Dom’s B-Movie Round-Up #26
It’s disheartening that no one has heard of “Mommy.” It’s easily one of the best independent horror films of the 90’s. Personally, I think it trumps “The Blair Witch Project,” but that’s another cinematic appraisal altogether. It’s so obscure that I, an indentured servant to the horror genre, just found out that it has a sequel. How could I not know about the damn sequel? “Mommy 2: Mommy’s Day” is in the mail as I type. I didn’t hesitate to buy it, for “Mommy” was a pleasant surprise. Every once in awhile, I’ll luck into a diamond in the rough, a movie that comminutes my expectations. The incredible thing about this hidden gem is that it’s a shot-on-video production. I hate shot-on-video productions! That’s why I can’t believe that I love this flick.
“Mommy” is an indirect follow-up to 1956’s “The Bad Seed.” In “Seed,” Patty McCormick plays an evil little girl. In “Mommy,” Patty McCormick plays a crazed mother. Stunt casting? Yeah, but it works. McCormick is terrific as the maniacal matriarch. She is theatrically subtle. In other words, she conveys a colorful, exalted ethos without overstating her character’s singularities. I adored Rachel Lemieux as the daughter in denial. Where did this kid come from? She nails every line, and you can see the enthusiasm gushing from her performance. She should have been Dakota Fanning before Dakota Fanning exploded onto the scene.
The weakest link is Brinke Stevens. I understand that “Mommy” needed name value, but couldn’t they have chosen a better actress? Linnea Quigley would have been the ideal candidate to play Beth, the suspicious aunt. Stevens may have looks, but she delivers dialogue like she’s reading the script to herself in private. This isn’t a crucial pratfall, though. I should mention that “Mommy” looks better than any other shot-on-video “film” I’ve seen. Still, I couldn’t pick up on any signs of a budget. The money had to have been disbursed to the cast. There are no special effects, no lavish sets, and no digital touch-ups. Also, there are no reasons why you shouldn’t watch “Mommy” if you consider yourself a credible genre goon.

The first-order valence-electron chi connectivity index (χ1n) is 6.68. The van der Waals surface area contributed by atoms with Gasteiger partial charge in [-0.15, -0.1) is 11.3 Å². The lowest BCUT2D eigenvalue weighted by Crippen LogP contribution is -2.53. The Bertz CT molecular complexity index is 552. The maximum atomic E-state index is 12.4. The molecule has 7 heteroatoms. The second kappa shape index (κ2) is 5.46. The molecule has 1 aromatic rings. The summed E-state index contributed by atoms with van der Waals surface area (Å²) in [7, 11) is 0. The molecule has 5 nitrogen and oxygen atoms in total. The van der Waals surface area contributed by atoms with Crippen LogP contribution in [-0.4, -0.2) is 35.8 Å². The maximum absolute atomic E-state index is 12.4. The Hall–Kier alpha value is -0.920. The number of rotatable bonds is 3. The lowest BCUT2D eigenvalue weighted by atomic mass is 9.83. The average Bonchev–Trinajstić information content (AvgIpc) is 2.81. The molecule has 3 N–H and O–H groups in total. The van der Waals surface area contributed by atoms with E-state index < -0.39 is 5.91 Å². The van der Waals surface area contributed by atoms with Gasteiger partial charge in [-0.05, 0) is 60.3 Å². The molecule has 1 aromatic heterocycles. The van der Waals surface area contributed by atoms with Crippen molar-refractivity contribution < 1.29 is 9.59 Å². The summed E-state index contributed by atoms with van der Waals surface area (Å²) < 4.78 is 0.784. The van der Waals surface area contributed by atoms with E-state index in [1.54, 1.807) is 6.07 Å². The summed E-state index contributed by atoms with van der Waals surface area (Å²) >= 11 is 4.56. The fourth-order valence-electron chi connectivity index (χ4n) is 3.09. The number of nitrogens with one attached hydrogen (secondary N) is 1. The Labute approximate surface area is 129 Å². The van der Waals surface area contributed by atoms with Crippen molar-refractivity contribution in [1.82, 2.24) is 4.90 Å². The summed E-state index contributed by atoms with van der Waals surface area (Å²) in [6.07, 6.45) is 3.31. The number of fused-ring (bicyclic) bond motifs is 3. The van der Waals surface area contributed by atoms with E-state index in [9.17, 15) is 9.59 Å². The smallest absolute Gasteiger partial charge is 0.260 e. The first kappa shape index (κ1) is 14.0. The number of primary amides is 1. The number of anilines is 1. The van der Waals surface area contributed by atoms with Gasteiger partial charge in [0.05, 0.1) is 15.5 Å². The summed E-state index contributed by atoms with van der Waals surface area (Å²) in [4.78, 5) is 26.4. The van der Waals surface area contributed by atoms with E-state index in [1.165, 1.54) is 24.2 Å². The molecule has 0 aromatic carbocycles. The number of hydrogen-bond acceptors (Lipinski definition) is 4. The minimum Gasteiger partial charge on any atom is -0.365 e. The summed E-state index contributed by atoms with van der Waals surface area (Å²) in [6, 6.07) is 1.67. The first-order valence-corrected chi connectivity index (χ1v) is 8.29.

The Video Dead (1987)
Horror freaks that pride themselves on zombified entertainment are familiar with this title, but for the most part, it’s a little too obscure for my liking. “The Video Dead” concerns a spooky television set that only gets one channel. This station only airs one program. This program is a zombie flick that gives new meaning to the term “interactive.” The undead gut-grinders crawl out of the TV to feast on anyone unfortunate enough to be plopped in front of the baneful boob tube. “Video” was noticeably strung together on an autoschediastic budget. It’s cheap, people. One thing is certain; director Robert Scott wasn’t short on passion or ingenuity.
At times, I was reminded of “Bad Taste” and “Zombie Nightmare.” If you’re just looking for pure, wholesome fun, this is your movie. The pace is fugitive, the make-up effects are impressive (the lead zombie is a bad mofo), and the premise is original, if not flaky. I wasn’t keen on the cast. Rocky Duvall is exasperating as the “gee golly” hero. His high voice raped my last nerve. Roxanna Augesen is cute as the cute girl. She’s cute and she’s also a girl, so I guess she did her job well. As a rule, I’m not a fan of humans, so I didn’t need layered characters to dig this schlockumentary. I did need dead characters, but there are plenty of those. Recommended for fans of “The Dead Next Door,” “Video Violence,” and “Flesh Eating Mothers.”